Citigroup Inc. Chief Executive Vikrim Pandit on Thursday publicly thanked U.S. taxpayers for the $45 billion bailout that saved the company during the financial crisis in 2008, as a congressional watchdog panel examined the firm’s finances and the government’s continued ownership stake.
“Citi owes a large debt of gratitude to American taxpayers,” Pandit told the Congressional Oversight Panel, which oversees the $700 billion Troubled Asset Relief Program. He said the bailout money “built a bridge over the crisis to a sound footing on the other side.”
Pandit said Citi is now a smaller and healthier financial institution. In December, it repaid $20 billion in bailout money. The government also has removed the $102 billion in guarantees it extended in early 2009 for $301 billion of Citi’s assets. Pandit noted that Citi also paid $3 billion in dividends and interest on the bailout money and $5.3 billion in premiums on the asset guarantee. The Treasury Department noted that taxpayers made a profit on those investments.
But the remaining $25 billion in bailout money owed by Citi was converted into a government ownership stake of 27 percent of the company. Treasury has said it plans to sell that stock over the next year.
“I want to thank our country for providing Citi with TARP funding,” Pandit said. “Taxpayers still hold 27 percent of Citi’s common stock, and we look forward to helping them make money on that investment.”
Because of that ownership stake, members of the Congressional Oversight Panel convened the hearing to look at Citi’s finances, the prospects of more taxpayer money going to the firm, and the effect of the government’s decision to provide a much broader bailout to Citigroup than any other bank besides Bank of America.
“The sheer magnitude of Citigroup’s operations, and the company’s history of receiving extraordinary government support, has led this panel to an inescapable conclusion: Citigroup, along with a handful of other financial institutions, enjoys an implicit government guarantee,” said Elizabeth Warren, the panel’s chairwoman, noting that Citi’s predecessor was saved during the Great Depression and it received regulatory assistance during the 1980s. “The United States government will bear any burden and pay any price to ensure that Citigroup does not fail.”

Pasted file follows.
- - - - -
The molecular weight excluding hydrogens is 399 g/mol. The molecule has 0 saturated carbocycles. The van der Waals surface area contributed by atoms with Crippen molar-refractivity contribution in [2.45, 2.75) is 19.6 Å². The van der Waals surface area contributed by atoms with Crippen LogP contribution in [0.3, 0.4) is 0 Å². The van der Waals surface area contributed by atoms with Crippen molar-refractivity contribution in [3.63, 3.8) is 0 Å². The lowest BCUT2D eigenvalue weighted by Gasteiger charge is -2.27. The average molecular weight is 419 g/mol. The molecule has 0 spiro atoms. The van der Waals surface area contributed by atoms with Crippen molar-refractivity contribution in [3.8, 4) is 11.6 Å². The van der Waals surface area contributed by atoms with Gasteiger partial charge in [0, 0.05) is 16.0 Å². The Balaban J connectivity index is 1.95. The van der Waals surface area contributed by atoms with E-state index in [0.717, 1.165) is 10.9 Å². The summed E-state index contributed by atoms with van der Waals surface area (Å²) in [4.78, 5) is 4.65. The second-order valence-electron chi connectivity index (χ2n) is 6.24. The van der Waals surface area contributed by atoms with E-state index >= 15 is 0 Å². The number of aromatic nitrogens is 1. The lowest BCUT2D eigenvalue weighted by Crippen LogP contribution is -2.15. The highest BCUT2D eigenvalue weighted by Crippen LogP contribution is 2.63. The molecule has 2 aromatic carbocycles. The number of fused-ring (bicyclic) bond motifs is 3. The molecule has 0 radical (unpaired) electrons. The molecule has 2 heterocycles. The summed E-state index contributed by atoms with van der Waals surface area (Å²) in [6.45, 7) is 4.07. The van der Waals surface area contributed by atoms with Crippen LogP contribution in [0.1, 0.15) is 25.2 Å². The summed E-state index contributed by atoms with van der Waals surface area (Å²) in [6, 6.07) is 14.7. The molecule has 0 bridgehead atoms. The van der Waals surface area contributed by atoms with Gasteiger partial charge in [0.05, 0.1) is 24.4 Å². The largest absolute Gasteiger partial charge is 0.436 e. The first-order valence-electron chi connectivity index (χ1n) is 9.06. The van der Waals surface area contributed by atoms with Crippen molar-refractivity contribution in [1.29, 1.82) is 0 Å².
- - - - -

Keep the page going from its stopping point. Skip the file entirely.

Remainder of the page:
But Warren and other panel members were frustrated as they pressed for answers from Herbert M. Allison Jr., the assistant Treasury secretary who oversees TARP.
Because of the government’s ownership stake in Citi, Allison said he could not comment on its financial health. Those determinations, he said, are made by federal banking regulators outside of the Treasury Department. He also would not comment directly on the reason for the bailout decisions on Citi in late 2008 and early 2009, which were made by the Bush administration.
But Allison said Obama administration officials did not expect to have to pump any more money into Citigroup and said taxpayers have made a profit on the investments in the company so far.
“I have no reason to expect, and we have no plans whatsoever, to make any further investments in Citigroup,” he said.
Source: McClatchy-Tribune Information Services.